SENATOR STACHOWSKI CALLS FOR MEASURE TO PROCLAIM MAY AS CELIAC DISEASE AWARENESS MONTH
In an effort to increase awareness of Celiac Disease and recognize those dedicated to fighting it, Senator William T. Stachowski (D, Lake View), together with several of his colleagues, today called upon Governor David Paterson to proclaim May 2010 as Celiac Disease Awareness Month.
Celiac Disease, an inherited, autoimmune disease which hinders the ability to absorb nutrients properly, causes damage to the lining of the small intestine from eating gluten and other proteins found in wheat, barley, rye and possibly oats. The exact cause is unknown, however, those with a family member with Celiac Disease are at greater risk for developing the disease.
“Experts in the field of Celiac Disease tell us that one percent of the population worldwide has Celiac Disease, but sadly, 97% of those individuals go undiagnosed,” said Senator Stachowski. “In the U.S., this means that as many as three million people, including nearly 133,000 in New York State, are afflicted with Celiac Disease and may not even know it. In addition, there seems to be the same lack of awareness among the medical community and as a result, there is a real need for information and services for people who are suffering with the effects of this disease. By dedicating a statewide month of commemoration about this serious condition that affects so many families, we hope to help increase awareness about Celiac Disease and educate those individuals who might be at greatest risk for this illness.”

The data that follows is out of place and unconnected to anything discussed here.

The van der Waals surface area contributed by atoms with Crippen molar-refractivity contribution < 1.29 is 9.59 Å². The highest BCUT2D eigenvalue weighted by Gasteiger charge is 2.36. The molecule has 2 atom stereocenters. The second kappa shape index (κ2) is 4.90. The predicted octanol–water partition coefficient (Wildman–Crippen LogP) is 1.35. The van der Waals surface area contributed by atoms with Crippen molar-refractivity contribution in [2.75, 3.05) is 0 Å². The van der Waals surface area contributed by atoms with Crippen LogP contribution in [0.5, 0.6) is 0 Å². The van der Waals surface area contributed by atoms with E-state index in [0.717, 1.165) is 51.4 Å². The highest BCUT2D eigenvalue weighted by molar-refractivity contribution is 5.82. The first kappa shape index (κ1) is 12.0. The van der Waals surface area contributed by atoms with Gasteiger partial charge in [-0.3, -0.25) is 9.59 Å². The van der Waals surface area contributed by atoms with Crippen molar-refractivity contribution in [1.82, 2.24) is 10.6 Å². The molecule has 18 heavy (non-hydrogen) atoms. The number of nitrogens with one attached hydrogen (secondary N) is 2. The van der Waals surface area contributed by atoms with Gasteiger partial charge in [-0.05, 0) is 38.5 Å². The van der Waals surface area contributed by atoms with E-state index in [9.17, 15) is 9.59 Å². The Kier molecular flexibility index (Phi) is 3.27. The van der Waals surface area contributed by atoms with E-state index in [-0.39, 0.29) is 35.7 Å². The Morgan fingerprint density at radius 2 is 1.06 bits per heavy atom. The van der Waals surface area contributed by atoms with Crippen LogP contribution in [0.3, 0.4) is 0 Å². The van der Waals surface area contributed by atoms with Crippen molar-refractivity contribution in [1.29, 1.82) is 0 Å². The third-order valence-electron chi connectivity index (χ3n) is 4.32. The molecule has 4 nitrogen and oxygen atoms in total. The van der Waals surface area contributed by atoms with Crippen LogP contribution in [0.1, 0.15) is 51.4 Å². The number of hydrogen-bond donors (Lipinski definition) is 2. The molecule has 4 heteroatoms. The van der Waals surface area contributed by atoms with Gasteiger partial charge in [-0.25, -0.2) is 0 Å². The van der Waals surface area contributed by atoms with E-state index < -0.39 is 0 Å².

There are numerous diseases and conditions associated with Celiac Disease including: anemia, autoimmune disorders such as rheumatoid arthritis and systemic lupus erythematosus, certain types of intestinal cancer, dermatitis herpetiformis, Down Syndrome, lactose intolerance, miscarriage or unexplained infertility, certain neurological conditions, osteoporosis or osteopenia, thyroid disease and Type 1 diabetes.
Celiac Disease is often misdiagnosed, or only diagnosed after years of suffering, missed work, and expensive diagnostic testing-and ineffective treatment. “The average cost of an undiagnosed case is between $5,000 - $12,000,” said Senator Stachowski. “Consequently, Celiac Disease is costing New Yorkers an estimated $725 million annually in unnecessary medical bills. This is why raising awareness among medical professionals and the public about the disease could save the State of New York hundreds of millions of dollars in medical care and in lost work productivity.”
The measure calling upon Governor Paterson to proclaim May 2010 as Celiac Disease Awareness Month was passed by the full Senate today.